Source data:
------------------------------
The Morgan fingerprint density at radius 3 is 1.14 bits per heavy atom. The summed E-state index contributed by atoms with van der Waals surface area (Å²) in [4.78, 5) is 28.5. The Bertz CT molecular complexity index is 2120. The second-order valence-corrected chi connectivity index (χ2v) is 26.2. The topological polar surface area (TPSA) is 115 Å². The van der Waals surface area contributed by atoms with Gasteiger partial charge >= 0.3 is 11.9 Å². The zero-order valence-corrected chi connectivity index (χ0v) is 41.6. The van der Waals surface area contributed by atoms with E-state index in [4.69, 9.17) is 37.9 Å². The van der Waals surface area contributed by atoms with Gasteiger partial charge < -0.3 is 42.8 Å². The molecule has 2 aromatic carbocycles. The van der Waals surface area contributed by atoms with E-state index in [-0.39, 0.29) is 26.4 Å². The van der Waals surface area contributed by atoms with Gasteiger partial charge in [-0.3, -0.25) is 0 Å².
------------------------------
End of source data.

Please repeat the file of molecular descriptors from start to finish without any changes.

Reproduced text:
The Morgan fingerprint density at radius 3 is 1.14 bits per heavy atom. The summed E-state index contributed by atoms with van der Waals surface area (Å²) in [4.78, 5) is 28.5. The Bertz CT molecular complexity index is 2120. The second-order valence-corrected chi connectivity index (χ2v) is 26.2. The topological polar surface area (TPSA) is 115 Å². The van der Waals surface area contributed by atoms with Gasteiger partial charge >= 0.3 is 11.9 Å². The zero-order valence-corrected chi connectivity index (χ0v) is 41.6. The van der Waals surface area contributed by atoms with E-state index in [4.69, 9.17) is 37.9 Å². The van der Waals surface area contributed by atoms with Gasteiger partial charge < -0.3 is 42.8 Å². The molecule has 2 aromatic carbocycles. The van der Waals surface area contributed by atoms with E-state index in [-0.39, 0.29) is 26.4 Å². The van der Waals surface area contributed by atoms with Gasteiger partial charge in [-0.3, -0.25) is 0 Å².